Now that you have bought your home in the sun, the chances are that you might want to use it as a holiday let, either full time, or when you are not using it yourself. This is easy as long as you do everything correctly from the beginning, says Diana Giannoulis of Corfuhomefinders. But any shortcuts or omissions may result in problems in the future. Here’s what you need to know about renting out property in Greece.
How do you find people for your property?
There are a variety options for finding guests for your holiday home. In choosing which would suit you, consider all aspects. How involved you want to be with the advertising/rental/booking process? How much of the day-to-day management do you want to personally handle? Here are your options:
- Contract your property to a tour operator for a fixed ‘guaranteed’ amount per season. They are responsible for bookings and management of guests. You are responsible for the running of the property. This is a fairly easy introduction to lettings – the income will be lower, but it will be guaranteed , with fixed payments, and it won’t be up to you to find guests.
- Advertise the property yourself through various online portals such as Tripadvisor, Homeaway, Airbnb etc. They vary in commissions charged and methods of payment. Nonetheless, the principles are the same. You write your own advertisement, giving details of the property, photos and prices. Enquiries are then forwarded to you to handle. Payments are made to the letting company, who forward them to you when the guests are in residence.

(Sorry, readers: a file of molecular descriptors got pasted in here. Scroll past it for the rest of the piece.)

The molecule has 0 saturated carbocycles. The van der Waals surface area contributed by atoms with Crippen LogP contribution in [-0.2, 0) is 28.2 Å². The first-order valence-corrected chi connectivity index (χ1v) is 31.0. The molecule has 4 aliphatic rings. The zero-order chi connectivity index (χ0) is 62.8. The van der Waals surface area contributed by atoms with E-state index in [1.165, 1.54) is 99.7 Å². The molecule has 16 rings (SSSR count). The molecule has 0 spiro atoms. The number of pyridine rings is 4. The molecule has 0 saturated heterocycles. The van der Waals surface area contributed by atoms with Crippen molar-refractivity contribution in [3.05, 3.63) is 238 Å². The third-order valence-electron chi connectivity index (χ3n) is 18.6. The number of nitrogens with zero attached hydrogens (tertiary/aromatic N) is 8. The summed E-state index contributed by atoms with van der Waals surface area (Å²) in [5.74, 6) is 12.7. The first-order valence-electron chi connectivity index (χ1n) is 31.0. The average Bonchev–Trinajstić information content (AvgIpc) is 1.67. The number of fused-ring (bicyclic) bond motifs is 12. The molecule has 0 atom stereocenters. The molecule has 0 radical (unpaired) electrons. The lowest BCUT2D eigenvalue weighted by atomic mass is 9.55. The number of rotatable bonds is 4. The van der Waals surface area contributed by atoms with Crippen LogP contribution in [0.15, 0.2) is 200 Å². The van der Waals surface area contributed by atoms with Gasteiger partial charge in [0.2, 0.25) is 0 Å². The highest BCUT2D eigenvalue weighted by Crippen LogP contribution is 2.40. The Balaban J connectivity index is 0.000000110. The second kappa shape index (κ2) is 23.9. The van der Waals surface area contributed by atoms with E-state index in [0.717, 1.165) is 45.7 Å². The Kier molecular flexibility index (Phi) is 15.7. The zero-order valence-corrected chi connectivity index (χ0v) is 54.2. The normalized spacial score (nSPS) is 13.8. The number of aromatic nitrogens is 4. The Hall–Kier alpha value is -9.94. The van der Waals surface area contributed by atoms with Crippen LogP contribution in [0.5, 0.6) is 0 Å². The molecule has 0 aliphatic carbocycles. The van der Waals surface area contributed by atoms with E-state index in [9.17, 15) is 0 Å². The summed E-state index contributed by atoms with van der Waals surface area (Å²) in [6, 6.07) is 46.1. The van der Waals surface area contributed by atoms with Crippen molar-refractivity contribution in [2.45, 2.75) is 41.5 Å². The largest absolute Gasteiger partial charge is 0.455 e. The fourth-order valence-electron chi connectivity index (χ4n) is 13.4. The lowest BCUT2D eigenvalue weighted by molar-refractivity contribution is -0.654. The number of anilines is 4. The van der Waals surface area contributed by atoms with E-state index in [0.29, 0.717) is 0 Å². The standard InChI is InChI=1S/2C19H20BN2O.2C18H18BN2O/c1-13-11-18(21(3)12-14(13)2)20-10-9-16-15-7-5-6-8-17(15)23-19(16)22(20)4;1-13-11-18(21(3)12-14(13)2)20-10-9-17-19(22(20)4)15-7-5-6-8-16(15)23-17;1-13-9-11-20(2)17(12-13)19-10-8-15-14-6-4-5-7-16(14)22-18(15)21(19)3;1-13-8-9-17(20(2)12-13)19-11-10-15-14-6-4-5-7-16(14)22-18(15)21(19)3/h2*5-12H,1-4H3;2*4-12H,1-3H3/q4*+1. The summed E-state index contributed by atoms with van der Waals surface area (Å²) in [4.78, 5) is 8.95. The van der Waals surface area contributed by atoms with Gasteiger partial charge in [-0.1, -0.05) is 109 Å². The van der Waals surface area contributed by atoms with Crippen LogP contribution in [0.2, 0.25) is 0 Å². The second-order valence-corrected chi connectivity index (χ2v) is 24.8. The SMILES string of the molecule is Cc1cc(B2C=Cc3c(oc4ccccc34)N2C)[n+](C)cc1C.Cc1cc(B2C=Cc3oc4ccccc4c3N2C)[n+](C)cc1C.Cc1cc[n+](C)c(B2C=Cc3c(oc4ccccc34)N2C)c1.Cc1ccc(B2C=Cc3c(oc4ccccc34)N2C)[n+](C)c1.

- Employ a local agent who obtains bookings for you. They also manage the property for you, including cleaners and laundry, pool and gardens, transfers, car rentals, welcome packs and maintenance issues. They also have someone to meet the guests and be on hand for any information or problems. The usual commission would be 10% of each booking, and an hourly rate for additional services. They would pay you for each individual booking after deducting their commission.
How do you tell the tax office you’re renting out property in Greece?
There are two methods of registering with the Tax Office for holiday letting, and even if you are non-resident you must comply:
- With an EOT licence (tourism rental permit). The lawyer and engineer who dealt with your purchase will be able to help you with this. The licence enables you to rent for any period of time during the year, for as long as you like. You are effectively a ‘sole trader’ for the purpose of letting your property, and can offset all your operating costs (bills, advertising, running costs) against your income. In this instance you will be liable for tax on the net profit at 24%. Your accountant would do all these calculations for you, and also your end of year tax return.
- With a tax office registration. This restricts you to 90 days of rental per year. You simply register your property at the tax office, do a rental contract for each period of rental, and your accountant will lodge it at the tax office. You cannot deduct any operational expenses or bills. You then pay a flat rate of tax on the gross income, as follows:
|Up to €12,000 income||15%|
The rental season is May to October. May and October are low season and June and September are mid season. July and August are peak season. If you’re renting out property in Greece, it’s important to know that winter rentals are comparatively rare. Rental rates vary enormously, depending on location, size and style of property, and amenities. An initial amount of research on holiday letting websites will enable you to compare your property with others and pitch your rates accordingly.